Capitalizing on the Princess Phase

While I might be a bit bewildered by this all-things-perfectly-pink-princess phase, I have found there are a few perks… well, at least aspects of this phase that I can work with.

First, there is a fantastic opportunity for bribery. While there are a lot of parents with great big sticks up their butts about this, I have no problem with positively reinforcing the behavior that I want.

Tiny has a chart of chores and behaviors that we are trying to mold into behaviors. If she gets 40 stickers she earns a trinket. To earn these stickers Tiny has to do things like brush teeth and get dressed on her own, put away the silverware, help with sweeping, move dry clothes from the dryer into a hamper, and eat dinner like a person instead of an animal. 

And she is extremely eager to earn the Disney Mini Toddler Princess toys (a few pictured below). So far she has Jasmine, Tiana, Elena of Avalor (although she’s from a different mini toy series), Belle, Rapunzel, Ariel (with mermaid fin),  and Snow White, among other princess-themed rewards.

princess toddler

Secondly is that Disney movies are filled with cleaning-themed songs and montages. While gamifying clean-up is almost always successful with little kids, making clean-up a princess-themed activity has brought it to a whole new level in our house. Today, for example, I challenged Tiny to get all of the clippings left on the floor from scissor practice within three songs (for two stickers, which meant she finally earned a new dollar store tiara). She put on a pink tutu and an apron, got out her toy broom, made her three song requests, and finished in record time. There was no fight, no whining, no pleading. She was excited to be a cleaning princess.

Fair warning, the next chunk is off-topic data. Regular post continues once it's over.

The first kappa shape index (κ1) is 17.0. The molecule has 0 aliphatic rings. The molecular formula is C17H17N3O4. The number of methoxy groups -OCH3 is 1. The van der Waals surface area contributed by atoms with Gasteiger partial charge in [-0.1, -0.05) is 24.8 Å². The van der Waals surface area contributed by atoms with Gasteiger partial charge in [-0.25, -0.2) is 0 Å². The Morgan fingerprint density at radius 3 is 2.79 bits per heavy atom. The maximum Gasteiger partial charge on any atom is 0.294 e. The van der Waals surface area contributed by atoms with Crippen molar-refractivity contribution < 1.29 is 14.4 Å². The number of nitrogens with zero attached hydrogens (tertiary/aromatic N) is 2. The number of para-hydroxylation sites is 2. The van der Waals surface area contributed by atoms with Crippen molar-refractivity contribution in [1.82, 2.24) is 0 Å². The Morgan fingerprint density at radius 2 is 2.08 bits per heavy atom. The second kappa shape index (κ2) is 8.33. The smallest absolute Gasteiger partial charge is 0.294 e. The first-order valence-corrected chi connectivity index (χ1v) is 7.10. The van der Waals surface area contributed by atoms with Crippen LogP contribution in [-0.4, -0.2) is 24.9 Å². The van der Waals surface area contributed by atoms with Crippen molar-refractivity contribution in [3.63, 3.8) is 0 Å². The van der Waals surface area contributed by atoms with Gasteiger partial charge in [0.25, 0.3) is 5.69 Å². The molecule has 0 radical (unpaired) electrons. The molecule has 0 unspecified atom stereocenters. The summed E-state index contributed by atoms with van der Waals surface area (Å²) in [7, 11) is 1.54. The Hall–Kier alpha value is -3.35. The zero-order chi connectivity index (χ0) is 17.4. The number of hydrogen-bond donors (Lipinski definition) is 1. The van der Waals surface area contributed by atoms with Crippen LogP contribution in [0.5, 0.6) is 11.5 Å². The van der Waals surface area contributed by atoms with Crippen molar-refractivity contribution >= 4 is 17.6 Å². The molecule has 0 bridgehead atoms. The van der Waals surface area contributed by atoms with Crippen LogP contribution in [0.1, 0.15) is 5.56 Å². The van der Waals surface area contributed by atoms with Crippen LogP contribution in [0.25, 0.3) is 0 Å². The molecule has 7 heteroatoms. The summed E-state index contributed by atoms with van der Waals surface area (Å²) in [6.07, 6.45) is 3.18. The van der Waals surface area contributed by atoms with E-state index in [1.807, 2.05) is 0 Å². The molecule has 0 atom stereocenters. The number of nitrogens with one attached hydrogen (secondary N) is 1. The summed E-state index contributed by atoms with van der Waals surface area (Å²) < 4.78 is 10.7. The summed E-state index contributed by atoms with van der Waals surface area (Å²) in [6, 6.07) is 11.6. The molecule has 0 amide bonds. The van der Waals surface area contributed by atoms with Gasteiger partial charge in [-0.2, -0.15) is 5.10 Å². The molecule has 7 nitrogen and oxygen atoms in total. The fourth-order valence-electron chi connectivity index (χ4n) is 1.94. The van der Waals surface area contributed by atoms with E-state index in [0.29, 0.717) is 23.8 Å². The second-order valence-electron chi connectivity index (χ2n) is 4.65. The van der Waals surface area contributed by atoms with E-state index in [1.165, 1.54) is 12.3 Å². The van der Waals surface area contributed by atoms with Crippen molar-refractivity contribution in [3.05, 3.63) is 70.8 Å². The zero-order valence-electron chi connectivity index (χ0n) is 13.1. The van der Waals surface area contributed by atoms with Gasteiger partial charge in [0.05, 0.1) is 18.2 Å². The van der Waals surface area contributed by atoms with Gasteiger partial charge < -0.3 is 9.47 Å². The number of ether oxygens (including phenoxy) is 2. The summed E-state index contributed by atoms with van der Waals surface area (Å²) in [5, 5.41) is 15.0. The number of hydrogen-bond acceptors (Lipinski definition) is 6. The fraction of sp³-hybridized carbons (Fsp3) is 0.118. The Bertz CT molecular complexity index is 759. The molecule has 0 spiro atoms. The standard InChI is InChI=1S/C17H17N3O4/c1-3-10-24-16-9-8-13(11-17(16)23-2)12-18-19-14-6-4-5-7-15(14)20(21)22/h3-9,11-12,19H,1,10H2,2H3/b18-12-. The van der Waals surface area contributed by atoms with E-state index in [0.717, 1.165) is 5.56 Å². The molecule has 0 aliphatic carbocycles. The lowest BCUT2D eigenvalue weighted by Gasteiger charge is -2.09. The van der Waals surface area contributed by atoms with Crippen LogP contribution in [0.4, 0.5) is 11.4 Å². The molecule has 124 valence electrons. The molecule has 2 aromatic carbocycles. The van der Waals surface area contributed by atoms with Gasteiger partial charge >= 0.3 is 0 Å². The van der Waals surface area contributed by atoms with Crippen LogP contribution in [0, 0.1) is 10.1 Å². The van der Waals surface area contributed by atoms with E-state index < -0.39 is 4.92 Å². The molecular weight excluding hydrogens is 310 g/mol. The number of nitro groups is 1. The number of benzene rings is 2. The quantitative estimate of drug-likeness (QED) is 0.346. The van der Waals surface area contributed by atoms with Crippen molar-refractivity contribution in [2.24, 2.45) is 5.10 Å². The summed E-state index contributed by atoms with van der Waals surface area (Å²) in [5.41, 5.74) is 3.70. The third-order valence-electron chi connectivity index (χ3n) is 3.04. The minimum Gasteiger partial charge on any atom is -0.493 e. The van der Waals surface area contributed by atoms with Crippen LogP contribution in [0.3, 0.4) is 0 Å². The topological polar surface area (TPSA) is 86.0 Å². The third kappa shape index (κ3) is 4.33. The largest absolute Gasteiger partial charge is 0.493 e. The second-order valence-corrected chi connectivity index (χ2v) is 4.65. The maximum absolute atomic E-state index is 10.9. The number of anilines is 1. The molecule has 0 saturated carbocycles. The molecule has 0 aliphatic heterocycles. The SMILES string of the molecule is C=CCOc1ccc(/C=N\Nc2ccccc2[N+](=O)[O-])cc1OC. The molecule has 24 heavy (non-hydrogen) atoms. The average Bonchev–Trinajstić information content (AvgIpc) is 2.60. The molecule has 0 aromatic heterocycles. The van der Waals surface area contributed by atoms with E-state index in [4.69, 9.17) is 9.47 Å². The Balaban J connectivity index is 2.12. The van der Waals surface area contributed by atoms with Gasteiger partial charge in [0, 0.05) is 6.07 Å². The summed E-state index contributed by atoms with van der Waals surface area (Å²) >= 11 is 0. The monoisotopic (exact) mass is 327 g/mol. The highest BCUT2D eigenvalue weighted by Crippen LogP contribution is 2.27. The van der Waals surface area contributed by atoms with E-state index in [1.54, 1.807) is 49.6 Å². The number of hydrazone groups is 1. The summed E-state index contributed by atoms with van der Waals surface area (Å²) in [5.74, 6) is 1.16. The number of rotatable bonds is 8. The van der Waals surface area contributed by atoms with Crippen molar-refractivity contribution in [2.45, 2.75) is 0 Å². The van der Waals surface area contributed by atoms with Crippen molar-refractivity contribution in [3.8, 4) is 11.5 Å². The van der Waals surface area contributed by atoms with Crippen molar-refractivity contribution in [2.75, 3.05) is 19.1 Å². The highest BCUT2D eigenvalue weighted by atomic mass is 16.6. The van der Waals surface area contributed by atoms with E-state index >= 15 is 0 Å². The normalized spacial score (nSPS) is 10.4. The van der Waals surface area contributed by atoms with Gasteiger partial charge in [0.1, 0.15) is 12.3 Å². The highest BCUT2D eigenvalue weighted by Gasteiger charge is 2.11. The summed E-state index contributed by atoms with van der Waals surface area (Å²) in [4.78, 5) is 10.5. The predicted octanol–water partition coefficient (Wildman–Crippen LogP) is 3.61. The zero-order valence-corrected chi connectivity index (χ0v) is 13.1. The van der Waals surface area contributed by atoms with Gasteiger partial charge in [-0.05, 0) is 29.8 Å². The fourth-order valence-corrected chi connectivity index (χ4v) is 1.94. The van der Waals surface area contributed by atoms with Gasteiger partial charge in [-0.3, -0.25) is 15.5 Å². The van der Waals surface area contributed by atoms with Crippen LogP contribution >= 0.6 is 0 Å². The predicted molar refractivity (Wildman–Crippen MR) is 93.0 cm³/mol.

cleaning princess

So if you have a little princess at home, maybe you could try it out! Here are some of our favorite song to get the cleaning party started. After all, doesn’t singing make every chore just a little more fun? (Now if only I could get those pesky forest creatures to come help when I sang!)

And, although these are not strictly ‘princess,’ they are great if you’re creating a playlist of songs to get your little princess cleaning.

Turning cleaning time into a fun game not only taps into their desire to be a princess but it lets you, the parent, capitalize on and participate in their desire for pretend play. Everybody wins, right?


I got the images from the Kmart AU website and from this Pinterest board. (If you’re looking for these toddler princesses, follow this affiliate link to Amazon for easy purchase options.)

This is a great post by The Maids about cleaning like a princess; it might help you come up with some ideas for convincing your princess that cleaning really is a game. Gamifying chores is usually successful with little persons.

And here are some other posts about making clean up fun by Meaningful Mama, Fatherlyand Tips From A Typical Mom.

Not sure how you feel about bribery? Here are some articles with a variety of perspectives so you can make up your own mind and decide what’s best for your family.








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